Under pressure PIL misses another charter payment

Splash has learnt troubled Singaporean liner Pacific International Lines (PIL) has missed another charter payment, but the company remains adamant it can get through the current crisis enveloping container shipping with the spread of coronavirus.

Having been late with a charter payment in February, PIL missed payment on another Japanese chartered in ship late last month and is still to pay its latest charter bill to the Japanese owner.

The financial health of PIL has been the source of much conjecture of late with ships being detained and late charter and bunker payments all making headlines. The privately held Singapore liner quit the transpacific tradelane last month, having exited the Asia-Europe trades in April last year. It has also sold its stake in Pacific Direct Line (PDL), which operates in the South Pacific as well as selling four of its largest ships. Singamas, the Hong Kong-listed box manufacturing subsidiary of PIL, revealed last month PIL owes it $147.7m, a majority of which is overdue.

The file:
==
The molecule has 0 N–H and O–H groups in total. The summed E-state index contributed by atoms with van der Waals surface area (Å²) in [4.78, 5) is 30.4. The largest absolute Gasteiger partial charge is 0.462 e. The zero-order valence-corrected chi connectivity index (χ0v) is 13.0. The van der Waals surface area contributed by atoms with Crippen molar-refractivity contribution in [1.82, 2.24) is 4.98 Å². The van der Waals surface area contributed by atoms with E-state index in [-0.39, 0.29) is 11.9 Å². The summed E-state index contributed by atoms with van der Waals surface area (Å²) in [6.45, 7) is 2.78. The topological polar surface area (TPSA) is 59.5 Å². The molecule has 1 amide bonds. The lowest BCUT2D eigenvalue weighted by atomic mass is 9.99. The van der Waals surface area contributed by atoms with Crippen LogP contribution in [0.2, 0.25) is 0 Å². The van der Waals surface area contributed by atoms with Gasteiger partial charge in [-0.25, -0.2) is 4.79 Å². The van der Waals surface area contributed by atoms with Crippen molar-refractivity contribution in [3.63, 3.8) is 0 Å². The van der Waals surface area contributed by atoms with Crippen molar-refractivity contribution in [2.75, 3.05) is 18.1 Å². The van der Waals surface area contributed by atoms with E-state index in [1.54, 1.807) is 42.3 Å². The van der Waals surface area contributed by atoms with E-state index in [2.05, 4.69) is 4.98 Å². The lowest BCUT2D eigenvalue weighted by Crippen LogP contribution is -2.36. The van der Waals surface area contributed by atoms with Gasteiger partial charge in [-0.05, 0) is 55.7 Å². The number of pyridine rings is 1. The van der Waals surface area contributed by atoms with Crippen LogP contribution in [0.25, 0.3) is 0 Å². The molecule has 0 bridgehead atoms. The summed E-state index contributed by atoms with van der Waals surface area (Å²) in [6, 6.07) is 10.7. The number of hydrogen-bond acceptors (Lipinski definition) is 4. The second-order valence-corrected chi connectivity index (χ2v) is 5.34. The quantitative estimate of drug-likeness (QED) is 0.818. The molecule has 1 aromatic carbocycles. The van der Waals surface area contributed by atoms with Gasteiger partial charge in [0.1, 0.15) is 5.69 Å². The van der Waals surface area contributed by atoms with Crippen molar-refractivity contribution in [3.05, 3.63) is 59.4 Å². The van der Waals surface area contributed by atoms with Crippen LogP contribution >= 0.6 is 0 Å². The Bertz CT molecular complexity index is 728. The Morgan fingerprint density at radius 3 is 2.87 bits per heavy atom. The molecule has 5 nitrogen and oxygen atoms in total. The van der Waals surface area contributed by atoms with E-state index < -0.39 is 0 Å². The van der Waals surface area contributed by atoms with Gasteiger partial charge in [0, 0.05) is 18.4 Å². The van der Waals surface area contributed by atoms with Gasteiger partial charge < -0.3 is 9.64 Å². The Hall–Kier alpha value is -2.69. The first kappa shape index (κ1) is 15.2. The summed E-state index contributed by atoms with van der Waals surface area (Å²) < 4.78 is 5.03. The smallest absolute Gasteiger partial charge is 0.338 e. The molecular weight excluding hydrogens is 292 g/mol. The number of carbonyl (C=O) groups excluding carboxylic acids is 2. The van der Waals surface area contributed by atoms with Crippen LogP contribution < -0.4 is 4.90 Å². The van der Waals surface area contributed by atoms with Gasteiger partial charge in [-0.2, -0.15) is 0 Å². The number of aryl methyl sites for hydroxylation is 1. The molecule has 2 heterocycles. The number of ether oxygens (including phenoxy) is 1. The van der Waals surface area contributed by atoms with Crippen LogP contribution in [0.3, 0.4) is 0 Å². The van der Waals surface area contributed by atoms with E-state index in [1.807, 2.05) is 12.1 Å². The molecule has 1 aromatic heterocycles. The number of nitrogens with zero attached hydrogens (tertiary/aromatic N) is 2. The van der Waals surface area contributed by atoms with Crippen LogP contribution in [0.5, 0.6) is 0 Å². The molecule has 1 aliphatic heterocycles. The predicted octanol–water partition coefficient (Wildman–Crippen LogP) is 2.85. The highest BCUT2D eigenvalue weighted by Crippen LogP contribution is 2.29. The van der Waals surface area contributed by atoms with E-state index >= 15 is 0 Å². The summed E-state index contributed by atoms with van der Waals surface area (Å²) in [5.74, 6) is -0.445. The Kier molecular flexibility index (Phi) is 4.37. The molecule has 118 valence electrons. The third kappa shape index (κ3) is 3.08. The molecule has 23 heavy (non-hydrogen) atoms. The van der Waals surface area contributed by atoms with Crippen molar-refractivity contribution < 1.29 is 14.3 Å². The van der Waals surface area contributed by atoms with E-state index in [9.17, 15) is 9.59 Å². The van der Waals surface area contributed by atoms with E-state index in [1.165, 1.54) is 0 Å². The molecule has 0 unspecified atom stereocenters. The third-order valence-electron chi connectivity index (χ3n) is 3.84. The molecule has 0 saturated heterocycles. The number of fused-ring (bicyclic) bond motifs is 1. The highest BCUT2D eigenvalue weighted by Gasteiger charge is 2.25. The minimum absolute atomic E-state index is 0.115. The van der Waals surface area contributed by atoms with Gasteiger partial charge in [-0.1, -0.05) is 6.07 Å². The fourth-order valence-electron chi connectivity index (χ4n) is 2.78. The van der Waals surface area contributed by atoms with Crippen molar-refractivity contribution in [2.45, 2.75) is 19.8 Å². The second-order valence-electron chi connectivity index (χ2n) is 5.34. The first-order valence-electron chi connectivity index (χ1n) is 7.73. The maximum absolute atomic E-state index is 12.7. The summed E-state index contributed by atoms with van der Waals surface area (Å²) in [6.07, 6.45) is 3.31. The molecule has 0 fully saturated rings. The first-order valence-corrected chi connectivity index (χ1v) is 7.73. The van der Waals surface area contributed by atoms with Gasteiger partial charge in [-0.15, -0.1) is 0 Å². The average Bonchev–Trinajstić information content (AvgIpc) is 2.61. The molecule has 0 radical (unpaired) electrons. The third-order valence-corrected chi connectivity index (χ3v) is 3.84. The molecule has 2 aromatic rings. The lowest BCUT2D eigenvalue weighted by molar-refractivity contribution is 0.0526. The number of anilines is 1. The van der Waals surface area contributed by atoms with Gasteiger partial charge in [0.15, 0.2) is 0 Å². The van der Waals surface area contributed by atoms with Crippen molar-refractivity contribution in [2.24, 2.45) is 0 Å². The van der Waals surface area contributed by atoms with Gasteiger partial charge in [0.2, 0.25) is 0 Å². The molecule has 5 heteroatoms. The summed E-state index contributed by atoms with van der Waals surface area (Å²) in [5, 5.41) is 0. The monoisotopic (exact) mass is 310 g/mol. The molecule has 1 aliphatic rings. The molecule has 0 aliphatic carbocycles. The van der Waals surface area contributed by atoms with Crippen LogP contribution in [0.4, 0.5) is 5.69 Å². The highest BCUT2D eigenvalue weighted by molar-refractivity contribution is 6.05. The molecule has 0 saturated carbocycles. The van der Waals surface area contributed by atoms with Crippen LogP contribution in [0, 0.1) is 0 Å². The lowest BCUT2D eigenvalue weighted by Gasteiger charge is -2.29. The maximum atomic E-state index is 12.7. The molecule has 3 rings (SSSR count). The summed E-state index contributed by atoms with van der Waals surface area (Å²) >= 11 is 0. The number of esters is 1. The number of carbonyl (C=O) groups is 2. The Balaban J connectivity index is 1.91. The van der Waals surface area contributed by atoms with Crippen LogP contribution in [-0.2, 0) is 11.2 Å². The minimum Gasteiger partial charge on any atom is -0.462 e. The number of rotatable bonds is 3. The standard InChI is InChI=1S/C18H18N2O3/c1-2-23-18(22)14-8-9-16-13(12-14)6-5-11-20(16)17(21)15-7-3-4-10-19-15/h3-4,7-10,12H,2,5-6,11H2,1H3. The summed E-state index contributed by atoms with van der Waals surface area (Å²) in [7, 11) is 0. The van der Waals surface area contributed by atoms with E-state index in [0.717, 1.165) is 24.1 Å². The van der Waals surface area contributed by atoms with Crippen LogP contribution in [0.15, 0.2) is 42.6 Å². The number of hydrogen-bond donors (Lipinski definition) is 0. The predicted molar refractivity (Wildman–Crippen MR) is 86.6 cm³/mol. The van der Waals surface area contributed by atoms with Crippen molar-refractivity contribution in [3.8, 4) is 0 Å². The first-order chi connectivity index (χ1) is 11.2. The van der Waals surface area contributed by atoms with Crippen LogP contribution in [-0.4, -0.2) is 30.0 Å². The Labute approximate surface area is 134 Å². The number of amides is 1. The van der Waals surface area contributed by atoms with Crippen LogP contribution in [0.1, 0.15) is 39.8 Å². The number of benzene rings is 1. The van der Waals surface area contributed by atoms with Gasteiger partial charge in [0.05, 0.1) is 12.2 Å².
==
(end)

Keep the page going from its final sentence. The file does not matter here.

A PIL spokesman told Splash today: “Due to the very challenging market conditions brought about by the unprecedented impact of the Covid-19, the whole maritime industry is facing a series of unforeseen challenges. Despite this difficult operating environment, PIL has continued to receive broad support from our lenders, business partners and major trade creditors to ensure smooth operations.”

Privately held PIL, founded in 1967, is led by SS Teo and is the world’s 10th largest liner with 371,748 slots in its fleet, according to the latest data from Alphaliner.

“PIL remains wholly committed to ensuring service quality during our ongoing rationalisation of services to bring renewed focus to our key markets in Asia, the Middle East, Africa, South America and Oceania,” the spokesperson insisted today.

Sam Chambers

Starting out with the Informa Group in 2000 in Hong Kong, Sam Chambers became editor of Maritime Asia magazine as well as East Asia Editor for the world’s oldest newspaper, Lloyd’s List. In 2005 he pursued a freelance career and wrote for a variety of titles including taking on the role of Asia Editor at Seatrade magazine and China correspondent for Supply Chain Asia. His work has also appeared in The Economist, The New York Times, The Sunday Times and The International Herald Tribune.
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